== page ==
This Saturday marks the return of Record Store Day, as you should have heard. There are many strong, exclusive releases coming out this year, all of which can be found over at their official website. While it is great to see the music industry rally together to support the merchandising arm, we must ask the obvious question: why only one day?
It’s no secret that people don’t buy music like they used to. New CDs are overpriced and useless, and the idea of purchasing files that you don’t really own for $10 when it’s just as easy (less so now) to download and share music without an iTunes account. Online streaming services put far more music in the ears of the people than ever before, and we couldn’t be more grateful. However, what isn’t said is that these services shouldn’t be a substitute for the neighborhood record store; rather they should supplement your music listening experience.
As media gets progressively more social, and actual media products become more ubiquitous, cheaper and far easier to obtain, a value added is necessary to keep the customers coming. Record stores are an excellent venue for music exploration and ownership, two features that should be held dear in our new virtual age. Sure, Spotify will tell you what artists sound like what you’re currently playing, and Pandora will create entire radio stations of music you could potentially like, but nowhere else can that happen in a real, engaging manner like in a record store. And rather to steal or stream, record stores allow you to participate in the music industry, by purchasing, carrying and spinning a piece of art. In the days of cloud computing and online chatting, a real experience with a real product helps us stay grounded; keeps us alive in the real.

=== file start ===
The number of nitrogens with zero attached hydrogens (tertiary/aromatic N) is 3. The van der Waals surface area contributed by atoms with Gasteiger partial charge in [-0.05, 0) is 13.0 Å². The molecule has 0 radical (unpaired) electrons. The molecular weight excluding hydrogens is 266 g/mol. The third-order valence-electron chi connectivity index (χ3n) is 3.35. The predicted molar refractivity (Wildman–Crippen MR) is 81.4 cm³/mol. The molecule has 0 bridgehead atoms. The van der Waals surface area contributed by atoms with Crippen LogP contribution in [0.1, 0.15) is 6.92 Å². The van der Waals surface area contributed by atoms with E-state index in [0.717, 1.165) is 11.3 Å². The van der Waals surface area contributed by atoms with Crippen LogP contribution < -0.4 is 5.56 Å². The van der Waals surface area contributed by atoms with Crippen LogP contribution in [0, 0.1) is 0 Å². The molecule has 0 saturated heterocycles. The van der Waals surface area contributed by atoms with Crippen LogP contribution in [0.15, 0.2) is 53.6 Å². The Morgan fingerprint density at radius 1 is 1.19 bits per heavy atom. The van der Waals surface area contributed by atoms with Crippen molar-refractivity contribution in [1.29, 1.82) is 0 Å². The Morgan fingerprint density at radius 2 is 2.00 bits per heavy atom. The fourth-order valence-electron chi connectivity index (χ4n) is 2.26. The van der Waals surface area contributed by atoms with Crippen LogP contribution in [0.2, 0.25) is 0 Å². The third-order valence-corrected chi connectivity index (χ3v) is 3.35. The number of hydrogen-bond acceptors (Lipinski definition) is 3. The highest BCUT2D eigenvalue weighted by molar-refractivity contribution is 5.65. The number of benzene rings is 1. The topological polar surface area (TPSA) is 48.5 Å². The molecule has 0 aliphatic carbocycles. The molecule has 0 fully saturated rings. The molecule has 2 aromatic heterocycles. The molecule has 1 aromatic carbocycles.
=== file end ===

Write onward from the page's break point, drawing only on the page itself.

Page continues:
Unfortunately, instead of people realizing that added value on a daily, weekly or even monthly basis, we must remind them that these stores exist one official day a year. It’s essentially a marketing issue, and Record Store Day is a marketing solution, a poor one at that. By setting up an international event with exclusive releases, in-store performances and free beer (some places), struggling small businesses enjoy packed venues and high-sales volumes, relatively. However, instead of your average record collectors, most business is actually done by enterprising Internet resellers. Piggybacking on the exclusivity of the releases, flipping some of the most sought after discs for double, triple or worse the original price online, resellers effectively cut the music industry and infrastructure out of the majority of the profits. This is bullshit.
Will we be participating in Record Store Day? You bet your ass we will, because the end, it’s still about the business and keeping it alive (and the Shabazz Palaces Dross Glop #4 is very bad ass). But we won’t keep ourselves to one day, and stoop to unfulfilling marketing tactics. You want to help the industry and help yourself? Pick a personal monthly Record Store Day. You won’t regret it.